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Flowers v. Commissioner, Social Security

United States District Court, D. Maryland

June 21, 2018

AARON KENNETH FLOWERS
v.
COMMISSIONER, SOCIAL SECURITY[1]

          REPORT AND RECOMMENDATIONS

          STEPHANIE A. GALLAGHER, UNITED STATES MAGISTRATE JUDGE

         Pursuant to Standing Order 2014-01, the above-captioned case has been referred to me to review the parties' dispositive motions and to make recommendations pursuant to 28 U.S.C. § 636(b)(1)(B) and Local Rule 301.5(b)(ix). I have considered the parties' cross-dispositive motions, and Mr. Flowers's reply. [ECF Nos. 9, 10, 11]. I find that no hearing is necessary. See Loc. R. 105.6 (D. Md. 2016). This Court must uphold the decision of the Social Security Administration (“SSA”) if it is supported by substantial evidence and if the Agency employed proper legal standards. 42 U.S.C. §§ 405(g), 1383(c)(3); Craig v. Chater, 76 F.3d 585, 589 (4th Cir. 1996); Coffman v. Bowen, 829 F.2d 514, 517 (4th Cir. 1987). For the reasons set forth below, I recommend that both motions be denied, that the SSA's decision be reversed in part, and that the case be remanded to the SSA for further analysis.

         Mr. Flowers filed applications for Disability Insurance Benefits (“DIB”) and Supplemental Security Income (“SSI”) on February 5, 2013, alleging a disability onset date of September 20, 2012. (Tr. 356-66). His applications were denied initially on May 8, 2013, and on reconsideration on December 3, 2013. (Tr. 83-132, 139-42). An Administrative Law Judge (“ALJ”) held hearings on March 11, 2016 and September 9, 2016, at which Mr. Flowers was represented by counsel. (Tr. 39-72, 73-82). Following the hearings, the ALJ determined that Mr. Flowers was not disabled within the meaning of the Social Security Act during the relevant time frame. (Tr. 18-38). The Appeals Council denied Mr. Flowers's request for review, (Tr. 1-7), so the ALJ's decision constitutes the final, reviewable decision of the SSA.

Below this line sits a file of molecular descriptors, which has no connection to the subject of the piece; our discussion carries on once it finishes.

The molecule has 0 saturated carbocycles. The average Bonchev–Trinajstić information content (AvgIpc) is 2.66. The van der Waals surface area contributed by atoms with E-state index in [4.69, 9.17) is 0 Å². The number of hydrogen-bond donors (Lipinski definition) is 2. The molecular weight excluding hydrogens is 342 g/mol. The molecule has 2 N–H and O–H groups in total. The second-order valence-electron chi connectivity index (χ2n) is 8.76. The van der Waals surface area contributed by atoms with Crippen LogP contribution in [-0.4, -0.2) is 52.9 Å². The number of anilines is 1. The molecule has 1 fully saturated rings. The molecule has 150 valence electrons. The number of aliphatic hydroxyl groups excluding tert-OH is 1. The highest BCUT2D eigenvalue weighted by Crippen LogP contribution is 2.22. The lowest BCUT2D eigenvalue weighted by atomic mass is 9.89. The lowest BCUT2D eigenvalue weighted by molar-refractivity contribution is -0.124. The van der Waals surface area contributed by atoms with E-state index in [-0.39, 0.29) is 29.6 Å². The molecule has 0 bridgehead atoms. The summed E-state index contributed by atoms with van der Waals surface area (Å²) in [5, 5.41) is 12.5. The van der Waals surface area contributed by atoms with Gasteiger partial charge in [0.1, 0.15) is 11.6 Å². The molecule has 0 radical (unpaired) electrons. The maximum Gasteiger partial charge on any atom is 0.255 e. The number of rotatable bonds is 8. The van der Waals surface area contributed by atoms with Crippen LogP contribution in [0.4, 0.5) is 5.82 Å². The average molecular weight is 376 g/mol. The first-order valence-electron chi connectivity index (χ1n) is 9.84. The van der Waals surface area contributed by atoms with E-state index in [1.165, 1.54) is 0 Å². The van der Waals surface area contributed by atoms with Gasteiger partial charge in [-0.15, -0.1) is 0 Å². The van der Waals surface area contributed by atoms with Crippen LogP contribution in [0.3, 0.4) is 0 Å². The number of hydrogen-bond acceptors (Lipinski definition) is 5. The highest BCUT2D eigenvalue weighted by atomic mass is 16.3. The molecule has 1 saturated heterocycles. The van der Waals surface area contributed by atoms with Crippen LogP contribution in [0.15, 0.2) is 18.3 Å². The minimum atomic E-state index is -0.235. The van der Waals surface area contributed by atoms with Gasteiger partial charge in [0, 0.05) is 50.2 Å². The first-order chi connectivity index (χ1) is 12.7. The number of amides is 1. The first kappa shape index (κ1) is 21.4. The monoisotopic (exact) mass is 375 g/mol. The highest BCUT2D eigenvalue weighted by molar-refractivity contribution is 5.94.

The ALJ found that Mr. Flowers suffered from the severe impairments of bipolar disorder and schizoaffective disorder. (Tr. 23). Despite these impairments, the ALJ determined that Mr. Flowers retained the residual functional capacity (“RFC”) to:

perform a full range of work at all exertional levels but with the following nonexertional limitations: the claimant is limited to simple, routine, repetitive tasks but not at production rate pace. He can have frequent interaction with supervisors and occasional interaction with coworkers and the public. He is able to make simple decisions frequently, but never complex decisions. He is limited to only simple work related decisions. He is limited to simple workplace changes. He can perform work that does not require the satisfaction of production quotas.

(Tr. 25-26). After considering the testimony of a vocational expert (“VE”), the ALJ determined that Mr. Flowers could perform jobs existing in significant numbers in the national economy. (Tr. 30-31). Accordingly, the ALJ concluded that Mr. Flowers was not disabled. (Tr. 31).

         Mr. Flowers disagrees. He raises three primary arguments on appeal: (1) that the ALJ erred in evaluating the medical opinion evidence; (2) that the ALJ erred in assessing Mr. Flowers's subjective assertions of disability, particularly in considering his non-compliance with prescribed medications; and (3) that the ALJ failed to reconcile an inconsistency between the testimony of the VE and the Dictionary of Occupational Titles (“DOT”). Because I agree that the ALJ did not adequately analyze the issue of Mr. Flowers's non-compliance with treatment, I recommend that the case be remanded to the SSA for additional explanation. In so recommending, I express no opinion as to whether the SSA's ultimate decision that Mr. Flowers was not entitled to benefits was correct.

         Social Security Ruling (“SSR”) 16-3p states, in relevant part:

[I]f the individual fails to follow prescribed treatment that might improve symptoms, we may find the alleged intensity and persistence of an individual's symptoms are inconsistent with the overall evidence of record. We will not find an individual's symptoms inconsistent with the evidence in the record on this basis without considering possible reasons he or she may not comply with treatment or seek treatment consistent with the degree of his or her complaints. We may need to contact the individual regarding the lack of treatment or, at an administrative proceeding, ask why he or she has not complied with or sought treatment in a manner consistent with his or her complaints. When we consider the individual's treatment history, we may consider (but are not limited to) one or more of the following:
. . . .
• Due to various limitations (such as language or mental limitations, an individual may not understand the appropriate treatment for or the need for consistent treatment of his or her impairment.
• Due to a mental impairment (for example, individuals with mental impairments that affect judgment, reality testing, or orientation), an individual may not be aware that he or she has a disorder that requires treatment.
. . . .
We will explain how we considered the individual's reasons in our evaluation of the ...

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